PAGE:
How do you top a senate campaign in South Carolina?
You make biscuits.
If you thought there was one master recipe, Natalie shows you the myriad variations from thin and crisp to light and airy – sweet, salty, creamy, and plain.
Learning to cook Southern biscuits enables freedom from commercial fast food and frozen biscuits, inferior biscuits to homemade ones. And it satisfies the soul. People using this book will be able to make biscuits that will make their children weep for them when they are dead and gone just to eat their biscuits again. (p. 14)
If you want to prevent sibling fights after your dead, perfect your biscuits! It may not save Washington DC, but it might just help your family.
There are abundant instructions on everything from the fat to the kneading in the fine introduction. What is most useful is a trouble shooting guide, Common Issues with Biscuits (pp. 28-29) that will help if your dough is too dry or too wet, or the biscuits brown too quickly. Open the book to the step-by-step photographs by
Rick McKee on p. 30-31, and you’ll feel that Natalie is right there with you in the kitchen.
You can choose a biscuit recipe by what you have on hand – yogurt? Try Busty Yogurt Biscuits (pp. 44-45). Heavy cream? Try Rachel’s Very Beginner Cream Biscuits (pp. 42-43) or Yogurt and Heavy Cream Biscuits (pp. 46-47 if you have both. But don’t stop there. Try the Food Processor Biscuits (pp. 76-77) and go on to the funky named biscuit recipes like Big Nasty Biscuits (pp. 80-81), which calls for shortening, lard, and butter. There are even biscuits that call for olive oil (p. 92).
Once you have your biscuits, Southern Biscuits will show you what to do next. A chapter on Embellished Biscuits includes recipes like Black Pepper Biscuits (pp. 102-103) and Parsley Biscuits with Ham and Honey Mustard (pp. 112-113) and even On-the-Go AM Breakfast Sandwich (pp. 123-124) using “Bomber” Biscuits, ham, eggs, and cheddar cheese. There are more chapters on biscuit-like goodies, leftover biscuits, and sweets.
Southern Biscuits shows just how a humble biscuit can have as many variations as there are cooks to make them.
RECIPE: Yogurt and Heavy Cream Biscuits
Makes 12 to 14 (2-inch) biscuits
We liked both the yogurt and the heavy cream biscuits, but we wanted a subtler tang for some occasions. Mixing the two ingredients made what those who love buttermilk biscuits crave—a tangy light biscuit!
2 1⁄4 cups commercial or homemade self-rising flour, divided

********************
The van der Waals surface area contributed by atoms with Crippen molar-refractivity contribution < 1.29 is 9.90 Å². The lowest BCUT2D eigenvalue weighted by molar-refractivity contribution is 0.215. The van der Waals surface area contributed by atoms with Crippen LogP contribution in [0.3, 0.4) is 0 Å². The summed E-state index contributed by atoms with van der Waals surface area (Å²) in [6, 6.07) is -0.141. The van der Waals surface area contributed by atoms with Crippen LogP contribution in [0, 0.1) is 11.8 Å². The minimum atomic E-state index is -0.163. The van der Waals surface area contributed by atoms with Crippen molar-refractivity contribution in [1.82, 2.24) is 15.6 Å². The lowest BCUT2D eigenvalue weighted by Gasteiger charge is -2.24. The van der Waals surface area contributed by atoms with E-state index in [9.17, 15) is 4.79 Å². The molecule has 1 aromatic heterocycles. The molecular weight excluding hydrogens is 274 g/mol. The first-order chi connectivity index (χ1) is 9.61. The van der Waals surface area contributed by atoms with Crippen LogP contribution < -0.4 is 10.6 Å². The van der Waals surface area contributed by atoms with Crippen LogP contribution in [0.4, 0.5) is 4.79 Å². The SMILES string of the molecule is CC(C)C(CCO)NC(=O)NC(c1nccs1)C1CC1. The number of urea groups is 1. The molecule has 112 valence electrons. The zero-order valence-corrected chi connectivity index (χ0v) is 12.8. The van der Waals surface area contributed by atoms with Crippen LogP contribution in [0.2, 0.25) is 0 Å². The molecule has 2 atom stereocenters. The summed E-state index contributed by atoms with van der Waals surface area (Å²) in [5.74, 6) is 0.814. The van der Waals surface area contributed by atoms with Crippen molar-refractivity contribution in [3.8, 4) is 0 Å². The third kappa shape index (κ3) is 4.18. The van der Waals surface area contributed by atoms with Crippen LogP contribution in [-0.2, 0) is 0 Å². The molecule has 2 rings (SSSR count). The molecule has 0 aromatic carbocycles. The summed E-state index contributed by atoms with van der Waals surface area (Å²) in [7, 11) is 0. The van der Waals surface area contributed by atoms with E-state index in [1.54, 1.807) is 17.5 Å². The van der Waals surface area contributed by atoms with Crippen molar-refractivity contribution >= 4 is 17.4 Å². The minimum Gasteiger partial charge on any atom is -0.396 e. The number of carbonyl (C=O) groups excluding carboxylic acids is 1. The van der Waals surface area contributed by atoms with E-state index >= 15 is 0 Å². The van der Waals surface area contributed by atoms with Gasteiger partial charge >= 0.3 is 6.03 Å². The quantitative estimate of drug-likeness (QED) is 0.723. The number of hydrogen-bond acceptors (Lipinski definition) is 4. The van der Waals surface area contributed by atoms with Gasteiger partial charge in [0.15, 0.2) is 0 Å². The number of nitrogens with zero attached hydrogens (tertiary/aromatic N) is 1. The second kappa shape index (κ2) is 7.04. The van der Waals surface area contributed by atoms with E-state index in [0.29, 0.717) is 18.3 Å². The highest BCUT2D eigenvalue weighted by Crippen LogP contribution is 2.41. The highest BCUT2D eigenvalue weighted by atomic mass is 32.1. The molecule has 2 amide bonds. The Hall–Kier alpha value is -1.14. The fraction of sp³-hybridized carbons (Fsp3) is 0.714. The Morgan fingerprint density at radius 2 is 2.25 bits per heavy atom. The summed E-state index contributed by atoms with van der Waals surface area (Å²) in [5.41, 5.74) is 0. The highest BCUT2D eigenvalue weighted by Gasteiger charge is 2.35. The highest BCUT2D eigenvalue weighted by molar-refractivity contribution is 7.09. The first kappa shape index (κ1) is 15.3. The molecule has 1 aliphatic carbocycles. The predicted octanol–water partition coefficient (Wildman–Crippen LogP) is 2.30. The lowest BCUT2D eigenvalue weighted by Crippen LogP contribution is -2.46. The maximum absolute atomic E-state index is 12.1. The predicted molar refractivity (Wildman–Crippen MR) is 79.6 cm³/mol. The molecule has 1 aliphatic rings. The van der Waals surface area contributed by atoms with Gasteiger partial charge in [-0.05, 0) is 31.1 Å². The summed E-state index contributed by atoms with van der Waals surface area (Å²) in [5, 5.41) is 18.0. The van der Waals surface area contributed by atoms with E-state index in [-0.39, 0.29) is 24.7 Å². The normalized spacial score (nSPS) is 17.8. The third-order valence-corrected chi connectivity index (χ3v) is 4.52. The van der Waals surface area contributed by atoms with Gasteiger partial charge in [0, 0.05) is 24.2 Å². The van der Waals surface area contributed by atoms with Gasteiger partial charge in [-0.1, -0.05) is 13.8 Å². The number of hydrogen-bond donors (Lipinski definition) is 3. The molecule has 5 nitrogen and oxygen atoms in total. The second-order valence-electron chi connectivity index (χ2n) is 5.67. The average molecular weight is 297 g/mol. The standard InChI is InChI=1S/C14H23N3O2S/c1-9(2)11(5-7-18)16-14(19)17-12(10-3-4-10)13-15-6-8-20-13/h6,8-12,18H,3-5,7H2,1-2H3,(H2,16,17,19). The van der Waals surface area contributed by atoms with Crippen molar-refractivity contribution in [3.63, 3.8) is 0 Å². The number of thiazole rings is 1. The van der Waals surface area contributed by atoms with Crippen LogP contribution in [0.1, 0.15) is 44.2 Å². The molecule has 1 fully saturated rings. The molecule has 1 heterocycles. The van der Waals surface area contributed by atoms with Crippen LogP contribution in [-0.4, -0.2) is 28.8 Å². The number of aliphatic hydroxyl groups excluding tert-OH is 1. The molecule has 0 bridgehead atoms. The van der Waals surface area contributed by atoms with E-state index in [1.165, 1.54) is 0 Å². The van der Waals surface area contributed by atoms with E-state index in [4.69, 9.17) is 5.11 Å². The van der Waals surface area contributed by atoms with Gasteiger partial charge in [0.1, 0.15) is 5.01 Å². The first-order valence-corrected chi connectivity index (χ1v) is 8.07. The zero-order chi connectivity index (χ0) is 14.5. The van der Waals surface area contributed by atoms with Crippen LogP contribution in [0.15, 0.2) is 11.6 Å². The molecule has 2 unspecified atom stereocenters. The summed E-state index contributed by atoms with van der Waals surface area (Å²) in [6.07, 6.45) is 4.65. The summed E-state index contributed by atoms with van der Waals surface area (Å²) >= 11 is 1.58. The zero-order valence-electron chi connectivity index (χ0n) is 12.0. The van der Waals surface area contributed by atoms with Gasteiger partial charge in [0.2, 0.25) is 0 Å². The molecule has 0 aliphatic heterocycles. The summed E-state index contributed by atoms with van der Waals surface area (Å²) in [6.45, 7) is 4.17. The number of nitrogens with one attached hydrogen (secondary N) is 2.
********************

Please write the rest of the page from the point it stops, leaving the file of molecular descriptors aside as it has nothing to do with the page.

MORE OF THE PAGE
3⁄4 cup heavy cream, divided
1⁄2 cup yogurt
Softened butter, for brushing
Preheat oven to 400 degrees F.
Select the baking pan by determining if a soft or crisp exterior is desired. For a soft exterior, select an 8- or 9-inch cake pan, pizza pan, or oven-proof skillet where the biscuits will nestle together snugly, creating the soft exterior while baking. For a crisp exterior, select a baking sheet or other baking pan where the biscuits can be placed wider apart, allowing air to circulate and creating a crisper exterior, and brush the pan with butter.
Fork-sift or whisk 2 cups of flour in a large bowl, preferably wider than it is deep, and set aside the remaining 1⁄4 cup flour. Make a deep hollow in the center of the flour with the back of your hand. Pour 1⁄2 cup of the heavy cream, reserving 1⁄4 cup, and the yogurt into the hollow and stir with a rubber spatula or large metal spoon, using broad circular strokes to quickly pull the flour into the liquids. Mix just until the dry ingredients are moistened and the sticky dough begins to pull away from the sides of the bowl. If there is some flour remaining on the bottom and sides of the bowl, stir in 1 to 4 tablespoons of the reserved cream, just enough to incorporate the remaining flour into the shaggy wettish dough. If the dough is too wet, use more flour when shaping.
Lightly sprinkle a board or other clean surface using some of the reserved flour. Turn the dough out onto the board and sprinkle the top of the dough lightly with flour. With floured hands, fold the dough in half, and pat dough out into a 1⁄3- to 1⁄2-inch-thick round, using a little additional flour only if needed. Flour again if necessary and fold the dough in half a second time. If the dough is still clumpy, pat and fold a third time. Pat dough out into a 1⁄2-inch-thick round for a normal biscuit, 3⁄4-inch-thick for a tall biscuit, and 1-inch-thick for a giant biscuit. Brush off any visible flour from the top. For each biscuit, dip a 2-inch biscuit cutter into the reserved flour and cut out the biscuits, starting at the outside edge and cutting very close together, being careful not to twist the cutter. The scraps may be combined to make additional biscuits, although these scraps make tougher biscuits. For handshaping and other variations, see pages 24–26.
Using a metal spatula if necessary, move the biscuits to the pan or baking sheet. Bake the biscuits on the top rack of the oven for a total of 10 to 14 minutes until light golden brown. After 6 minutes, rotate the pan in the oven so that the front of the pan is now turned to the back, and check to see if the bottoms are browning too quickly. If so, slide another baking pan underneath to add insulation and retard browning. Continue baking another 4 to 8 minutes until the biscuits are light golden brown. When the biscuits are done, remove from the oven and lightly brush the tops with softened or melted butter. Turn the biscuits out upside down on a plate to cool slightly. Serve hot, right side up.